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Dwayne Burtin, deputy editor for digital at the Milwaukee Neighborhood News Service, writes about his decision to complete his degree as an adult student.
I’ve asked myself that question many times. It’s often given me pause and consequently caused several delays in the completion of my degree.
I found myself taking multiple semester breaks off, citing life and work as the reasons. There were always big projects that needed extra attention. Being a single parent didn’t make it easier. There was always a large demand for my time.
Fortunately, I got it together and got back on track. I’ll finish my final three credits in January.
As this part of my journey ends, I thought about a few of the takeaways I’ve gained through my experience. Here are five of them:
1. Setting an example for your kids, or someone else’s
My kids have always seen me work hard. I’ve tried to be a good example of a father, a man and a human being in general. I’ve made many mistakes; I’m human. Sometimes the best lessons we can give are birthed from our mistakes. Through them we learn to be resilient. We learn to rise and follow through.
My kids have seen me study. Complain about homework. And now they can see me walk the stage in my cap and gown knowing that I never gave up. That’s powerful.
2. The ability to apply some lessons to life and work immediately
Being that I’m an adult working professional I’ve had to develop a lot of my soft skills in the real world. Some of what my classes had to offer I admittedly didn’t need.
However, my core studies and many of the other specialized courses I took were invaluable to me immediately. I learned lessons that I could use in real life, at work, at home, even in my personal relationships.
3. Binge drinking is not a factor for you.
My daughter is now a freshman in college. I hear all the horror stories about students barfing all over campus and throughout the dorms. Newfound freedom plus alcohol equals lowered inhibitions — and did I mention barfing?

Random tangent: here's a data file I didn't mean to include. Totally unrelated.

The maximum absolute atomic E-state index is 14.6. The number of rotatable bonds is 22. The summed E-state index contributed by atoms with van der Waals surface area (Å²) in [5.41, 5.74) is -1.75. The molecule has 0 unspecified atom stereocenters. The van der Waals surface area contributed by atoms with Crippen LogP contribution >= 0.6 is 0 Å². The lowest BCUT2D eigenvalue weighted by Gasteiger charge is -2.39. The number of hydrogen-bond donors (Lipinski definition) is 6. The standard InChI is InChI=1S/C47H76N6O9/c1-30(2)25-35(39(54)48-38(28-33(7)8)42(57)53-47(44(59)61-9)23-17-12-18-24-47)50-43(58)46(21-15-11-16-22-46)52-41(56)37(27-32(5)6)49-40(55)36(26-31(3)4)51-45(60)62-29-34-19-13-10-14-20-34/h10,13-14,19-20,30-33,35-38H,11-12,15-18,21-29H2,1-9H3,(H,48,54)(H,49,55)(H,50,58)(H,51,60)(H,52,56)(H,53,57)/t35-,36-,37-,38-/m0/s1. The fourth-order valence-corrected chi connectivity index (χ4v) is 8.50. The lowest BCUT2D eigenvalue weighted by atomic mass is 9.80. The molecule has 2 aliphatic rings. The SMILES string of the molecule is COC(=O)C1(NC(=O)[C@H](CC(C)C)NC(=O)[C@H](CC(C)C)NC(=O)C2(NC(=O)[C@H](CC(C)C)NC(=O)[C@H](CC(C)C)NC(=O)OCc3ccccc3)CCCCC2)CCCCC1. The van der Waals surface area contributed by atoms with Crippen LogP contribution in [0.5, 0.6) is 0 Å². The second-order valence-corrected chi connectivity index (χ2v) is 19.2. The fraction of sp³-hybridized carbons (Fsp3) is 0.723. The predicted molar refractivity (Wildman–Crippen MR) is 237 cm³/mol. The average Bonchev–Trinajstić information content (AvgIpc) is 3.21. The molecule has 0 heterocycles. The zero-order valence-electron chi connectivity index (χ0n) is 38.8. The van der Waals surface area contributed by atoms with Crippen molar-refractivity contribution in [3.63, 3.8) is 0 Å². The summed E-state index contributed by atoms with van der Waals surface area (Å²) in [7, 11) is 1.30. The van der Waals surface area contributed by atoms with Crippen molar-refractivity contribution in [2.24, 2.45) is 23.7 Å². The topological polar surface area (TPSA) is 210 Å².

Those are 20-year-old problems. As a seasoned vet you already know your limits and you shouldn’t be out drinking with 20-year-olds anyway.
4. You can appreciate education in a way you never could as an 18-year-old
Younger me hated being in school. There were so many other things I wanted to do with my time that were way more interesting than sitting in a class.
Older me loves being in class learning new things. Gaining new insight.
College has increased my world view.
I’ve always been considered smart, and I’ve always been good about seeking out information on my own. But there’s only so far you can go on your own without a tour guide.
The directed learning helps give meaning and focus, and a more seasoned student can soak up more than a traditional college undergrad.
5. It’s an accomplishment. A big one.
It’s definitely something to be proud of. If you’re an undergrad in college and you are 40+, it’s likely that you weren’t on an easy path in life. You worked hard. You gained some real-world experience. You’ve seen some things. Done some things, too.
Yet here you are.
In college, finishing your undergraduate degree. Who wouldn’t admire you for that?
It takes guts.
Admiration itself should never be the goal. Realistically, you should always be striving to become a better version of you.
But going back to school and completing a degree at 40 makes you a damn hero, and we all admire heroes.
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